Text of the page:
Figure 3. 

(A) z Statistical images, thresholded at z > 2.3 (p < .05, corrected), of brain regions showing linear BOLD response decrease during Playback trials in the Pitch Repeat condition. (B) z Statistical images (thresholded at z > 2.3, p < .05, uncorrected) of brain regions showing below-threshold linear BOLD response decrease during Playback trials in the Timing Repeat condition.

Figure 3. 

(A) z Statistical images, thresholded at z > 2.3 (p < .05, corrected), of brain regions showing linear BOLD response decrease during Playback trials in the Pitch Repeat condition. (B) z Statistical images (thresholded at z > 2.3, p < .05, uncorrected) of brain regions showing below-threshold linear BOLD response decrease during Playback trials in the Timing Repeat condition.

Linear BOLD Decrease in the Timing Repeat Condition

Regions whose BOLD response decreased linearly when only timing repeated over Listen trials included dPMC, pre-SMA, ACC, superior and inferior parietal cortex, and STG (Table 3). No brain regions showed above-threshold linear BOLD decrease over Playback trials. To examine whether this condition engaged a similar sensorimotor network as the other conditions, z statistical maps were examined at a lower statistical threshold (z > 2.3, p < .05 uncorrected). Below-threshold linear BOLD decrease was detected in pre-SMA, dPMC, IFG, and VLPFC, as well as superior and inferior parietal cortex (Table 3, Figure 3B). Thus, timing repetition engaged similar frontal–parietal regions as pitch repetition or concurrent pitch and timing repetition, albeit less robustly.

Table 3. 

Brain Regions Showing Linear Response Decrease with Timing Repetition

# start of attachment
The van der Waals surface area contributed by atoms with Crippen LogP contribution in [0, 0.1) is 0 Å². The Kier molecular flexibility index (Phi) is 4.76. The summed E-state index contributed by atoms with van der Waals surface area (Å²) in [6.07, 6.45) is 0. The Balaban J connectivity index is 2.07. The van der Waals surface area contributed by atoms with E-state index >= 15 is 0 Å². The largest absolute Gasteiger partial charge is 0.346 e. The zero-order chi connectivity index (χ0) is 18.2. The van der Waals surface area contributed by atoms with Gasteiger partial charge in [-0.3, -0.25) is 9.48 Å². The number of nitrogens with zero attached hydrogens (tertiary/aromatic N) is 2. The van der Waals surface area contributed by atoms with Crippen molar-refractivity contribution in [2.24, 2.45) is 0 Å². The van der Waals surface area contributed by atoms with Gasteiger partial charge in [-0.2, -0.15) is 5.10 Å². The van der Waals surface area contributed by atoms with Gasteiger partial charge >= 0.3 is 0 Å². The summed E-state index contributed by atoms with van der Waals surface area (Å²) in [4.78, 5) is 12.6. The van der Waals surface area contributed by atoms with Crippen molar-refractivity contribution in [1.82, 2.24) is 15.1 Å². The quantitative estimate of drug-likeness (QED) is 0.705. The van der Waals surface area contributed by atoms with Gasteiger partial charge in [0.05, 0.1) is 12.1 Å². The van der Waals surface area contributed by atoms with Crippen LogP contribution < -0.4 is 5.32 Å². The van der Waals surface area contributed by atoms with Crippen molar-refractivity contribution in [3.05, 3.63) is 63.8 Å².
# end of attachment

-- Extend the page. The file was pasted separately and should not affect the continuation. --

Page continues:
Brain Region
Listen Trials
Playback Trialsa
(x, y, z)
z
(x, y, z)
z
Timing Repeat Condition 
Pre-SMA (0, 10, 54) 3.26 (−10, 14, 54) 2.33 
(−4, 2, 66) 2.99 
dPMC (−10, 10, 66) 3.19 (−16, 8, 60) 3.08 
(18, 8, 60) 2.81 (36, 8, 50) 2.92 
IFG   (−50, 6, 20) 2.98 
VLPFC   (−32, 26, 4) 3.36 
  (34, 22, 6) 3.53 
Frontal Pole   (−32, 48, 24) 2.89 
  (36, 46, 28) 3.01 
ACC (10, 24, 28) 3.03   
SPL (−6, −60, 68) 3.48 (−10, −56, 70) 2.97 
(26, −56, 58) 2.82 
IPL (−44, −32, 42) 3.05 (−60, −32, 40) 2.78 
IPS (−44, −34, 38) 2.68 (−34, −46, 42) 2.67 
STG (−58, −18, −4) 3.62 
(66, −16, 4) 3.57 
Brain Region
Listen Trials
Playback Trialsa
(x, y, z)
z
(x, y, z)
z
Timing Repeat Condition 
Pre-SMA (0, 10, 54) 3.26 (−10, 14, 54) 2.33 
(−4, 2, 66) 2.99 
dPMC (−10, 10, 66) 3.19 (−16, 8, 60) 3.08 
(18, 8, 60) 2.81 (36, 8, 50) 2.92 
IFG   (−50, 6, 20) 2.98 
VLPFC   (−32, 26, 4) 3.36 
  (34, 22, 6) 3.53 
Frontal Pole   (−32, 48, 24) 2.89 
  (36, 46, 28) 3.01 
ACC (10, 24, 28) 3.03   
SPL (−6, −60, 68) 3.48 (−10, −56, 70) 2.97 
(26, −56, 58) 2.82 
IPL (−44, −32, 42) 3.05 (−60, −32, 40) 2.78 
IPS (−44, −34, 38) 2.68 (−34, −46, 42) 2.67 
STG (−58, −18, −4) 3.62 
(66, −16, 4) 3.57 

MNI coordinates of peak activations from the Timing Repeat condition and peak z values significant at p < .05, corrected. SPL = superior parietal lobule; IPL = inferior parietal lobule.

aFor Playback trials, peak z values are thresholded at z > 2.3 and are significant at p < .05, uncorrected.

Conjunction: Linear BOLD Decrease in the Pitch Repeat and Timing Repeat Conditions